COG functional class enrichment analysis was performed on the DRG target genes of the enriched regulators using FET, wherein functional classes with pvalue ≤ 0.05 were considered enriched. The enriched COG classes that were prominently down-regulated (> 60% genes) are functions related to growth, respiration, metabolism and secretion. Only 1 enriched COG functional class was notably up-regulated (> 97% genes), namely “Post-translational modification, protein turnover, and chaperones” (Fig. 2b).

The growth-related COG functions, namely “Translation, ribosomal structure and biogenesis”, “Transcription” and “Replication, recombination and repair”, were down-regulated in the Early and Intermediate time points, indicating a comparatively low requirement of mRNA and protein synthesis during dormancy adaptation. The down-regulated genes include those encoding 30S and 50S ribosomal proteins (rpsJ-rpsQ, rplN-rpsN, rpsH-rpmD), which were prominently regulated by RegX3, Rv0348, FurB, WhiB1, WhiA, SigB, SigE, and SigF (Additional file 1: Table S2). Among these, RegX3, Rv0348 and FurB are known to regulate these functions under various stresses such as hypoxia and phosphate [12, 14, 19, 38, 39].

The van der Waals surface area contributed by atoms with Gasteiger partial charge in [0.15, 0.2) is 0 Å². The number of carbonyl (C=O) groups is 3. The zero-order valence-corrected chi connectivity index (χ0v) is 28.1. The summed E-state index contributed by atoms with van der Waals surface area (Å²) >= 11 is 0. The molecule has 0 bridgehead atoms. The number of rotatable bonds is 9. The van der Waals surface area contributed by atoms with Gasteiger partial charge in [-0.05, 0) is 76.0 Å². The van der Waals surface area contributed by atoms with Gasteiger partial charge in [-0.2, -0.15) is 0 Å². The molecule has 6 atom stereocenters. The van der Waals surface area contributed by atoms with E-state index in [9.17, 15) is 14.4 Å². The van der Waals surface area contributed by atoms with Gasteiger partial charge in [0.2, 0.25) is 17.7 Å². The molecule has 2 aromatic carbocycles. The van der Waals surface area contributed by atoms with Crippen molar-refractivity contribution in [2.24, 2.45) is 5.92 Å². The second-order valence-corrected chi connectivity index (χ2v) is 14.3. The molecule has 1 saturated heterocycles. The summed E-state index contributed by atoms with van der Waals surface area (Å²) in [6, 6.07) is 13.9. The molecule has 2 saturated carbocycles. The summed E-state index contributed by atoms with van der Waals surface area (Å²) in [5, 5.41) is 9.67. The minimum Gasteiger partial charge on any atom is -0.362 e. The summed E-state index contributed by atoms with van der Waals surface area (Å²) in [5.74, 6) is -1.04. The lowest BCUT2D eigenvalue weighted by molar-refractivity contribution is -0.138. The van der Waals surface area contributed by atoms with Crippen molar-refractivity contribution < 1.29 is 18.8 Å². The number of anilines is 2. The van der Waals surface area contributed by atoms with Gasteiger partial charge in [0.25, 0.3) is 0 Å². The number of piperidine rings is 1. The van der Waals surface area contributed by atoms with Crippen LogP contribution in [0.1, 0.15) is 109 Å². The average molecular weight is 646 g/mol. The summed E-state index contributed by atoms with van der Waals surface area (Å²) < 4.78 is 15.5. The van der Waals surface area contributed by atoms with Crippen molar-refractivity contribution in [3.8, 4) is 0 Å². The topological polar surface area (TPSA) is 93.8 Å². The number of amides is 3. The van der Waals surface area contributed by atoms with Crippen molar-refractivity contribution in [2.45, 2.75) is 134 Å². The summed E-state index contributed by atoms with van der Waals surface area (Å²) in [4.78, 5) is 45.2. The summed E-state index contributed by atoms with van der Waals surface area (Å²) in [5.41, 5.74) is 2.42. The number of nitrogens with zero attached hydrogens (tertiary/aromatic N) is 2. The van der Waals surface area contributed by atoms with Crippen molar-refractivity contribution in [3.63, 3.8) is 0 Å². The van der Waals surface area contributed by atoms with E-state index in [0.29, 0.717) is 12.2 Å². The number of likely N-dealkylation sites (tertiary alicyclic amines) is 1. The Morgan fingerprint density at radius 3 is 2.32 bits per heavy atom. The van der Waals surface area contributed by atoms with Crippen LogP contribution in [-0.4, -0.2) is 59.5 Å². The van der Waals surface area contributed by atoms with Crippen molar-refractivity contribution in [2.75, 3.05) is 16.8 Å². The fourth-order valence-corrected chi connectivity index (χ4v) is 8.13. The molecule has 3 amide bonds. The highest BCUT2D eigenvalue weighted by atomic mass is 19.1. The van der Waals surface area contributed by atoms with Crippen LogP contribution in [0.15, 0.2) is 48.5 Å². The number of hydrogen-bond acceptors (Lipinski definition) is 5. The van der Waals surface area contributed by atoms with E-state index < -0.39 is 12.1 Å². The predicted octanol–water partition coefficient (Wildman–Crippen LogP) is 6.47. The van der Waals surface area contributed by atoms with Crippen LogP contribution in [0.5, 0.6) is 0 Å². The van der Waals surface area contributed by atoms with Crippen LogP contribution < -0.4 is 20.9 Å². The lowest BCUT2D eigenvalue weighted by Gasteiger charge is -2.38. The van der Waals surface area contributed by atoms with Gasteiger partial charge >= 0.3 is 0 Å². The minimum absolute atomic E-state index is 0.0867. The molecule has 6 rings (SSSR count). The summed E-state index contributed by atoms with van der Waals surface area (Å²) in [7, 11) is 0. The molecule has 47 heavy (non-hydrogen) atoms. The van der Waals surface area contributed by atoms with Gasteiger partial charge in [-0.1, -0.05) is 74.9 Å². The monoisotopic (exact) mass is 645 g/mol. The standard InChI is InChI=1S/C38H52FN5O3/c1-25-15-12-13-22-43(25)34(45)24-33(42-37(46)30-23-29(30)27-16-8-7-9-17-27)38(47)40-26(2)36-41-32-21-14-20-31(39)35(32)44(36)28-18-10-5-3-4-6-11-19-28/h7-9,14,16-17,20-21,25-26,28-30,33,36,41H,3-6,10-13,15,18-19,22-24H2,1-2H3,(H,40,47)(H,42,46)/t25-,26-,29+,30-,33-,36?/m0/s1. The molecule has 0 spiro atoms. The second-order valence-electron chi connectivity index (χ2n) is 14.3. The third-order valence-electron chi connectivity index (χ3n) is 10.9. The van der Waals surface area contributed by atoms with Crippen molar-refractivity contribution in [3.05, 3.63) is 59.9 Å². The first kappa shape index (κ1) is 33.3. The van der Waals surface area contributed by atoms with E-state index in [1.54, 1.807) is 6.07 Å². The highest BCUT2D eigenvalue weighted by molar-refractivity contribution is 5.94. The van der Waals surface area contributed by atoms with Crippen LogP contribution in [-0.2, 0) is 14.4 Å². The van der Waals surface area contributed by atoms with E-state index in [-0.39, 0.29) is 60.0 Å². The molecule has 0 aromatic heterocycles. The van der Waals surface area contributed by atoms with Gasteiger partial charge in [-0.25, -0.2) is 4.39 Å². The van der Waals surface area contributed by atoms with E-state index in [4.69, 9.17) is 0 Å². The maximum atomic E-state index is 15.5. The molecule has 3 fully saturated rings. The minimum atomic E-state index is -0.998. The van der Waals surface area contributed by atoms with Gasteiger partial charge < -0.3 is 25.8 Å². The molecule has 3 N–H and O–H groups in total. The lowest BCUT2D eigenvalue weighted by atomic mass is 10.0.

The COG function “Energy production and conversion” was also enriched at the Early and Intermediate time points and included genes involved in aerobic respiration (nuoH-N, nuoC-G, and atpC-H) that were down-regulated. PhoP, MprA and DevR two-component systems and Rv0348 and CsoR were identified as putative regulators regulating these functions (Additional file 1: Table S2). Among these, PhoP, MprA and DevR are associated with the down-regulation of nuo and other genes of respiration under various stresses [13, 20, 28, 40]. CsoR is predicted to be a key regulator in hypoxia [41] and also shown to be involved in copper homeostasis, intra-cellular survival and virulence of Mtb [42].